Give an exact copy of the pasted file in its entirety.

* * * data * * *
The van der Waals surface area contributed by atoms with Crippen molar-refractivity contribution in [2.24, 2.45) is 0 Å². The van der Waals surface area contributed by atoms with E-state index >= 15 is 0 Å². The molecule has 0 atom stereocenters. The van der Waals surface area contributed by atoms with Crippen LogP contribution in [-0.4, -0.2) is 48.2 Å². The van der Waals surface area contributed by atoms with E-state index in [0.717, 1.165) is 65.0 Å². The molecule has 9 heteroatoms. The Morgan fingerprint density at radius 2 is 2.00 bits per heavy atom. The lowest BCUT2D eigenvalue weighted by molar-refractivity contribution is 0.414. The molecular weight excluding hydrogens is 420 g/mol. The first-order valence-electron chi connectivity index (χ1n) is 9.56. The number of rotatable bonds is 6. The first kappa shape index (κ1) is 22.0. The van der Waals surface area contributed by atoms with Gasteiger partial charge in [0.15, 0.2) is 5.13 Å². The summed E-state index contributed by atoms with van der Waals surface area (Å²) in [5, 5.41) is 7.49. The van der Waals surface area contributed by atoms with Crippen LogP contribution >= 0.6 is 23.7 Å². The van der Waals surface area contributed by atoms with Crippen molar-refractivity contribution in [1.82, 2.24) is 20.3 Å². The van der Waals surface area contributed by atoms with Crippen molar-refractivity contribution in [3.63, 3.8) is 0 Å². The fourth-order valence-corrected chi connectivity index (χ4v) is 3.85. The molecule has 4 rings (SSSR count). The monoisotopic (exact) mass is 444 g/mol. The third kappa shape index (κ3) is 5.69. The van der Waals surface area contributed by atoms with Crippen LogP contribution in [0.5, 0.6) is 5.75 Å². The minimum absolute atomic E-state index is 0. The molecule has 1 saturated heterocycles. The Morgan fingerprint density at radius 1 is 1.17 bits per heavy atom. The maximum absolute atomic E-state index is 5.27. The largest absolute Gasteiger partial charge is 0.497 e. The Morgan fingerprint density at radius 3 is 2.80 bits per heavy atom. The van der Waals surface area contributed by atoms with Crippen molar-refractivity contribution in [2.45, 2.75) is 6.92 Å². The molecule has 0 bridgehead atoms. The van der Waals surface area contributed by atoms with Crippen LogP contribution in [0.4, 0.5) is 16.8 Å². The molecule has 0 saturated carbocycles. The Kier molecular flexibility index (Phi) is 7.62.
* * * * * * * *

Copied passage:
The van der Waals surface area contributed by atoms with Crippen molar-refractivity contribution in [2.24, 2.45) is 0 Å². The van der Waals surface area contributed by atoms with E-state index >= 15 is 0 Å². The molecule has 0 atom stereocenters. The van der Waals surface area contributed by atoms with Crippen LogP contribution in [-0.4, -0.2) is 48.2 Å². The van der Waals surface area contributed by atoms with E-state index in [0.717, 1.165) is 65.0 Å². The molecule has 9 heteroatoms. The Morgan fingerprint density at radius 2 is 2.00 bits per heavy atom. The lowest BCUT2D eigenvalue weighted by molar-refractivity contribution is 0.414. The molecular weight excluding hydrogens is 420 g/mol. The first-order valence-electron chi connectivity index (χ1n) is 9.56. The number of rotatable bonds is 6. The first kappa shape index (κ1) is 22.0. The van der Waals surface area contributed by atoms with Gasteiger partial charge in [0.15, 0.2) is 5.13 Å². The summed E-state index contributed by atoms with van der Waals surface area (Å²) in [5, 5.41) is 7.49. The van der Waals surface area contributed by atoms with Crippen LogP contribution >= 0.6 is 23.7 Å². The van der Waals surface area contributed by atoms with Crippen molar-refractivity contribution in [1.82, 2.24) is 20.3 Å². The van der Waals surface area contributed by atoms with Crippen molar-refractivity contribution in [3.63, 3.8) is 0 Å². The fourth-order valence-corrected chi connectivity index (χ4v) is 3.85. The molecule has 4 rings (SSSR count). The monoisotopic (exact) mass is 444 g/mol. The third kappa shape index (κ3) is 5.69. The van der Waals surface area contributed by atoms with Crippen LogP contribution in [0.5, 0.6) is 5.75 Å². The minimum absolute atomic E-state index is 0. The molecule has 1 saturated heterocycles. The Morgan fingerprint density at radius 1 is 1.17 bits per heavy atom. The maximum absolute atomic E-state index is 5.27. The largest absolute Gasteiger partial charge is 0.497 e. The Morgan fingerprint density at radius 3 is 2.80 bits per heavy atom. The van der Waals surface area contributed by atoms with Crippen molar-refractivity contribution in [2.45, 2.75) is 6.92 Å². The molecule has 0 bridgehead atoms. The van der Waals surface area contributed by atoms with Crippen LogP contribution in [0.4, 0.5) is 16.8 Å². The molecule has 0 saturated carbocycles. The Kier molecular flexibility index (Phi) is 7.62.